February 21, 2014

The real origin of “Live fast, die young and leave a good-looking corpse!”


The saying “Live fast, die young and leave a good-looking corpse!” is often wrongly attributed to actor James Dean.

Dean didn’t actually say it — at least not in his movies.

If you’re a classic movie buff, you may know that “Live fast, die young and have a good-looking corpse!” is actually a famous line said by actor John Derek in the film Knock On Any Door, which premiered on February 21, 1949 and was released nationwide the next day.

It was the first major film role for Derek, who later married and guided the early film career of Bo Derek.

He plays Nick Romano, a young Italian hoodlum from the Chicago slums who is accused of killing a cop. Humphrey Bogart plays his attorney, Andrew Morton.

In the film, Nick tells his girlfriend that “Live fast, die young and have a good-looking corpse!” is his motto in life.

This great noir movie is generally given credit as the origin of the famous line — which is now usually misquoted as “…leave a good-looking corpse!” (Instead of “have.”)

And, certainly, the movie made it a popular saying (either with “have” or “leave”).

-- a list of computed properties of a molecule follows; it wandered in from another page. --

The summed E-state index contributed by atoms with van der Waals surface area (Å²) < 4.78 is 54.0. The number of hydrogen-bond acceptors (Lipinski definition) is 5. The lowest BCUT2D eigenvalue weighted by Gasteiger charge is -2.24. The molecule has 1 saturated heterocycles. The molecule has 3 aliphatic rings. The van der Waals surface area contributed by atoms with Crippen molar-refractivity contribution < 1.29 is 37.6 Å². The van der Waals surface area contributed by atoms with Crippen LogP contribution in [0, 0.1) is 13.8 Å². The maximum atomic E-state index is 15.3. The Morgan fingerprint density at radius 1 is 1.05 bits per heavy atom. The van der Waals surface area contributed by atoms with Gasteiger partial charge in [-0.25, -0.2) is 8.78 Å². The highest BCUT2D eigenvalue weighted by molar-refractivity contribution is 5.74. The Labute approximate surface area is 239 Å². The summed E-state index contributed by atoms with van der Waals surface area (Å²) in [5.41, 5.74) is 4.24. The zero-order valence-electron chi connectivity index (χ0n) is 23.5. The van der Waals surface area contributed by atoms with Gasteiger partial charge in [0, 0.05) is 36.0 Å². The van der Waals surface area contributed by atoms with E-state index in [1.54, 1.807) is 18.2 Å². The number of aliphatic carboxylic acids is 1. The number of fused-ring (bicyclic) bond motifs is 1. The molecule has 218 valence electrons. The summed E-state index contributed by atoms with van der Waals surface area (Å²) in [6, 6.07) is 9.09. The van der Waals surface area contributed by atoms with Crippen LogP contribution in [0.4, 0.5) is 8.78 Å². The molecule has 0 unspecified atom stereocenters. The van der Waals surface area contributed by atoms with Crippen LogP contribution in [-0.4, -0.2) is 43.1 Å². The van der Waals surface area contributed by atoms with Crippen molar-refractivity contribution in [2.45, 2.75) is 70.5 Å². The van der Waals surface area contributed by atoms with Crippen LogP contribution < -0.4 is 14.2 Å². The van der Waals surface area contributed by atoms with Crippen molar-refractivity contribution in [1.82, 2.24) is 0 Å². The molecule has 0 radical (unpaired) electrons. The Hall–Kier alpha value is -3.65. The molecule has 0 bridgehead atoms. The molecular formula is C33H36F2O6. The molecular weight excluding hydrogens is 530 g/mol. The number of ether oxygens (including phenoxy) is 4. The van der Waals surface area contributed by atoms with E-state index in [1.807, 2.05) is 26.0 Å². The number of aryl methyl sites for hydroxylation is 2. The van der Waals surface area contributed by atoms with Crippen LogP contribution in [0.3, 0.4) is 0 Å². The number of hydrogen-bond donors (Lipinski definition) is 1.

However, Nick’s motto was first used two years earlier in the book the film was based on, Knock on Any Door by the African-American novelist Willard Motley (1912-1965).

In Motley’s 1947 novel, Nick Romano says his motto several times.

Back then, it was unusual for an African-American author to write a book in which the central characters were white. But Motley was ahead of his time in terms of color-blind thinking and the book became a popular bestseller.

When some color-sensitive critics complained about a “Negro” writing about white folks, Motley responded: “My race is the human race.”

Indeed, that empathetic concept is a central theme of the book and movie.

It is memorably summed up by Bogart in the film, when he says to the jury who will decide if Nick is executed: “Until we do away with the type of neighborhood that produced this boy, ten will spring up to take his place, a hundred, a thousand. Until we wipe out the slums and rebuild them, knock on any door and you may find Nick Romano.”

Quotation expert Ralph Keyes speculates in his book The Quote Verifier that Motley may have been “recycling street talk” when he wrote the line “Live fast, die young and have a good-looking corpse.”

I did some extensive online searching and found uses and variations of the phrase “live fast and die young” dating back to the early 1900s.

But I didn’t find any uses of the longer saying mentioning a corpse prior to the publication of Knock on Any Door. So, I think Motley’s book probably is the origin of that fatalistic slogan.

Personally, I prefer the Ricky Gervais variation. In an episode of The Office (the original BBC series), he says: “You know that old thing, live fast, die young? Not my way. Live fast, sure, live too bloody fast sometimes, but die young? Die old! That’s the way. Not orthodox. I don’t live by ‘the rules’ you know.”

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